21st Century China resembles, in more ways than one, the Soviet Union under Khrushchev, in that it sees its relationship with the outside world changing as a consequence of changes both in its internal structure – a process of institutionalization and policy reform resulting from the death of its iron-fist-leader – and a considerable shift in their position in the International System due to a burst of economic growth. Both surges of growth are/were questionable in respect to their sustainability, albeit for slightly different reasons.

Another important parallel to be traced here is the incapacity of American strategic thinkers and foreign policy formulators to see the true quality of their peer's ascendence and, consequently, to correctly assess the changes – or absence thereof – in the distribution of capabilities.

The eagerness to overstate the USSR's capabilities and buy into Khrushchev's megalomaniac rethoric in the late 50's led the “best and the brightest” in the USA to believe in the formation of a “missile gap”, that is, a disparity in the warhead-delivery capabilities of the Soviet Union and the United States, with the balance tipping in favor of the former. Overreaction may have been limited by the shadow of massive retaliation, Mutual Assured Destruction, to use a term coined soon after, but nonetheless the world came close to nuclear apocalypse on more than one occasion as politicians played James Dean riding on ICBMs. Nuclear weapons became the primary object and instrument of foreign policy for both poles. Berlin (1958-1961) and Cuba (1962) were landmarks which persisted all through the Cold War and beyond it. Brinkmanship and diplomacy became synonyms.

As China converts the dividends of its economic opening (not to be confused with liberalization) into political and military power, the first signs of American exageration appear in the form of speculation about concealed spendings and the true magnitude of China's military build-up. Beijing's recent display of might, shooting down an orbiting weather satellite with an IRBM, hardly a surprise for those of us who are on the more skeptic end of the theoretical spectrum, raised a lot of doubt and worry. A more than expected reaction to the latest twists and turns of American outer space policy – the unilateral imposition of limitations regarding the use of space –, as well as to the Japanese deployment of anti-missile measures and signs of possible rearmament¹, this formidable exercise of power may seem bellicose at first. At closer inspection, though, it's clearly a message from Beijing. A sign of a new age of foreign policy. For the US, it could mean a return to nuclear diplomacy of the 1960's. It's Sputnik all over again.

[1] For a more exhaustive assessment of Asian strategic scenario see "Gol de Placa", below.

24 January 2007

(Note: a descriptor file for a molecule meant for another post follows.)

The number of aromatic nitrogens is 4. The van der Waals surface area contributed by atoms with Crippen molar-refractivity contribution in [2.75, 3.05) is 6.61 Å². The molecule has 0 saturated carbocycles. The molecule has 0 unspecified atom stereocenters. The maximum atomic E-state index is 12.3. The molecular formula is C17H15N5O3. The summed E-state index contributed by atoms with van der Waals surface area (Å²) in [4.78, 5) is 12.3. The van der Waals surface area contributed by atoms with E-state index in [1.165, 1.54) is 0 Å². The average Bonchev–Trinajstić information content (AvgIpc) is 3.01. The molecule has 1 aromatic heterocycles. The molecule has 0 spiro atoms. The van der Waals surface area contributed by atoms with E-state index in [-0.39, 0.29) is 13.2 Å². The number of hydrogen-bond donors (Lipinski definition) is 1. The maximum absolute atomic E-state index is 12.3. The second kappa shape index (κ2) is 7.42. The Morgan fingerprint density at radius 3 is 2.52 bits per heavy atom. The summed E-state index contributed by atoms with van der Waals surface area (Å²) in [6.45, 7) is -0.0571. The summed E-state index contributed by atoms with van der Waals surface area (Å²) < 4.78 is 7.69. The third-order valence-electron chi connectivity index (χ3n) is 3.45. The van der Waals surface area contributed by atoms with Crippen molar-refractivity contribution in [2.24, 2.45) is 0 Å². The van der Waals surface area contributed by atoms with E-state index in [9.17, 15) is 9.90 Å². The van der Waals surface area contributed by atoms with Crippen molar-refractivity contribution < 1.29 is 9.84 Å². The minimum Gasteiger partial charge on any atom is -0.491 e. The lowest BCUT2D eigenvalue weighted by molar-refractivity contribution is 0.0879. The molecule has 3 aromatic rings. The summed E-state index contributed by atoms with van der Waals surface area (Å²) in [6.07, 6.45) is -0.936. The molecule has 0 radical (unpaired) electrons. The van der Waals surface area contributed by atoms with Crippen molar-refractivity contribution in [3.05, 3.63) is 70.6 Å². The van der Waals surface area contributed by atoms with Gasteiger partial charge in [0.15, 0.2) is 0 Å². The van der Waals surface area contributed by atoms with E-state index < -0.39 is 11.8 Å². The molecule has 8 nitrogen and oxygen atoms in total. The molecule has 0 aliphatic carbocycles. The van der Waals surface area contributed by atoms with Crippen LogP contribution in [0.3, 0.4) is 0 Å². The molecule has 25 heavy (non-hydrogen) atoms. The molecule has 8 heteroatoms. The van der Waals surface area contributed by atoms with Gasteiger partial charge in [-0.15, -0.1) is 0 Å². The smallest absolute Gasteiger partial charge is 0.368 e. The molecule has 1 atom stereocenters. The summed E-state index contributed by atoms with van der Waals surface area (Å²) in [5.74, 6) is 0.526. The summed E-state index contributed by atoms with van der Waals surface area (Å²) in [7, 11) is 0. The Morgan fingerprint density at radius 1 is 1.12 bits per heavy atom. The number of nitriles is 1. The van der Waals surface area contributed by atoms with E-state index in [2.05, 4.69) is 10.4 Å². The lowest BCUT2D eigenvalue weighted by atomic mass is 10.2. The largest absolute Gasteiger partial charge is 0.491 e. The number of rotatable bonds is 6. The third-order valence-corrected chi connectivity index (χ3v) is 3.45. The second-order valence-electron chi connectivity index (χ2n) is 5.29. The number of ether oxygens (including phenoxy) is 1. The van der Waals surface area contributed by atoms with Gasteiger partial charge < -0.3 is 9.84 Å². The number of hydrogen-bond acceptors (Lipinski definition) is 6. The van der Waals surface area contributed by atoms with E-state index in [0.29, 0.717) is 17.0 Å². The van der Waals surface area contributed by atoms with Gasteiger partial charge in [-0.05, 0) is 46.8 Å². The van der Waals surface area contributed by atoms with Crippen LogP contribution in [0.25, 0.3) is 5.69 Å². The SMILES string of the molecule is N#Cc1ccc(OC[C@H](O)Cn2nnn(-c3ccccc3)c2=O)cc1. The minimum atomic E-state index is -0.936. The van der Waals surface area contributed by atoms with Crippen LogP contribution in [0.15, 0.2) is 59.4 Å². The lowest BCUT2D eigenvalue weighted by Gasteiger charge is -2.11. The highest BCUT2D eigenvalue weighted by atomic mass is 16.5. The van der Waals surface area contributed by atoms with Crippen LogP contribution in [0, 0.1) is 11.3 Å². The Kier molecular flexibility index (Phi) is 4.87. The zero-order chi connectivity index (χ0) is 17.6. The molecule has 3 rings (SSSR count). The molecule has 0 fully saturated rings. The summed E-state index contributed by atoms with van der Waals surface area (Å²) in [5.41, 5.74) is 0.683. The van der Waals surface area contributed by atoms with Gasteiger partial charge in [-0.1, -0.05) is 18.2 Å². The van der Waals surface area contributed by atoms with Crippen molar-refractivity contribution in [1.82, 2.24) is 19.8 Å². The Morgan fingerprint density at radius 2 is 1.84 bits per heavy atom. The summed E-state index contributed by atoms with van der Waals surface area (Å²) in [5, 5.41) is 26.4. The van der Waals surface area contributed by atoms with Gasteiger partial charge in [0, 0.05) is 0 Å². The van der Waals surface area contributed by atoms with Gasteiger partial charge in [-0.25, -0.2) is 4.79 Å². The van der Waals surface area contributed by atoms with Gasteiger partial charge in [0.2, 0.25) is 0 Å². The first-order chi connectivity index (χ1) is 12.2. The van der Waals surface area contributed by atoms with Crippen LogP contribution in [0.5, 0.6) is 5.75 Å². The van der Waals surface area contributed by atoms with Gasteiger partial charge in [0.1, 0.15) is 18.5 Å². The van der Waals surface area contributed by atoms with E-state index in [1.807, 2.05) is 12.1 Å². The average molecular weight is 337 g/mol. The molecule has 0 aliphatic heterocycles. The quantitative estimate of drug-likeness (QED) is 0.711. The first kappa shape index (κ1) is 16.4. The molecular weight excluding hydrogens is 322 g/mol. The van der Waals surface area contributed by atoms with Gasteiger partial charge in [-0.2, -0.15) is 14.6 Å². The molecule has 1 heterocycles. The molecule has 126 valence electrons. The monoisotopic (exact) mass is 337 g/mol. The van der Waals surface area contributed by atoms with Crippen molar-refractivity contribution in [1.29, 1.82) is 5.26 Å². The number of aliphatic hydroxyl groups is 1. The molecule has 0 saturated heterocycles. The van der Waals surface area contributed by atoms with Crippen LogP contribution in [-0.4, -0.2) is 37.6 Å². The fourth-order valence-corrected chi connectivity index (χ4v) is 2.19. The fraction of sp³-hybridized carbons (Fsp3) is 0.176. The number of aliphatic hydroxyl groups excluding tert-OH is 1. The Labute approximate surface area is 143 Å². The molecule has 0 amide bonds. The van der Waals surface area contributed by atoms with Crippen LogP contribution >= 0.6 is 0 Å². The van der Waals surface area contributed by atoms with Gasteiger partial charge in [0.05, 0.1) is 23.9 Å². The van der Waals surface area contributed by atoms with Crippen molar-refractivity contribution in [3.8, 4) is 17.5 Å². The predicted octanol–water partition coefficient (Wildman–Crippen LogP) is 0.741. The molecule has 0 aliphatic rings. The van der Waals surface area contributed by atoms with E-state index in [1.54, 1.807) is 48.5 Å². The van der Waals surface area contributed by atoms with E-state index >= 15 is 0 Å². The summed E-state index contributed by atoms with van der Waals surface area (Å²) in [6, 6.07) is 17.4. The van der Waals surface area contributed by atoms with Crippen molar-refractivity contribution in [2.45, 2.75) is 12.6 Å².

Insert witty title here

It's practically common sense – outside neo-conservative circles anyway – that jihadist terrorism cannot and should not be regarded as a traditional security threat. There is, on the other hand, little agreement over what is the correct way to portray, and deal with, this phenomenon. While I suggest a few insights to the former, I do not claim to have answer to the latter. In fact, my point is quite the opposite. Underlying my main argument here is the belief that there is no single cocktail of sound policies applicable to all countries troubled by terrorism. What I do claim, however, is that most measures currently being proposed and employed by European authorities are dead wrong, for they ignore a crucial aspect of the nature of the threat they face: the proliferation and "target selection" of jihadists is like the spreading of a venereal disease, that is to say, social in nature.

EU-US relations today are a source of building tension and complication. Fruitful and longstanding economic, military and political partnerships notwithstanding, the old continent watches carefully – though not carefully enough – as the unchained Gulliver rampages on, in its battle against terror. Unable to constrain it, most european countries have chosen to either remain neutral or bandwagon and assist, each its own way, the rampant giant. Said assistance is looser than tradicional millitary alliances in time of war. It is also intermittent, going back and forth, back and forth, repeatedly, just like... well, you've got the picture. This trend is not all that recent and can be traced back all the way to the early years of the Cold War. In many ways, this recent drift closely resembles the one in the late 50's/early 60's. This oscilatory solidarity, as it has been wittingly called by some, can be seen clearly in the EU's September 14th joint communiquè in respect to the victims of the 9/11 attacks, followed by the invoking of Article 5 of the NATO Charter and limited participation in the war in Afghanistan, as well as, later on, in the refusal of most european countries, with important exceptions, to engage in military action in Iraq.

Two of the above referred exceptions, Great Britain and Spain, have been targeted by terrorist cells linked to Al Qaeda and/or inspired by Al Qaeda's particular brand of jihadism. Though the connection seems obvious enough, european counter-terrorist efforts consist not of disengaging from the US, and run in the precise opposite direction, that is, of intensifying transatlantic relations. As Gijs de Vries, European co-ordinator for counter-terrorism, stated: “Terrorism is a common and urgent threat for both Europe and America. We are in it together.[...] It will be a long and painful struggle for all of us. All the more reason to work closely together.” So much for prophylactics... As long as this line of reasoning is followed, Europol and Justice and Home Affairs measures – many of which are also quite destructive, yet more effective – will be canceled out by the continued transatlantic intercourse.

As said before, no single batch of measures will do when it comes to fending off terrorism, but by acknowledging it's true nature, one general directive can be derived; one that european leaders would do well to abide by: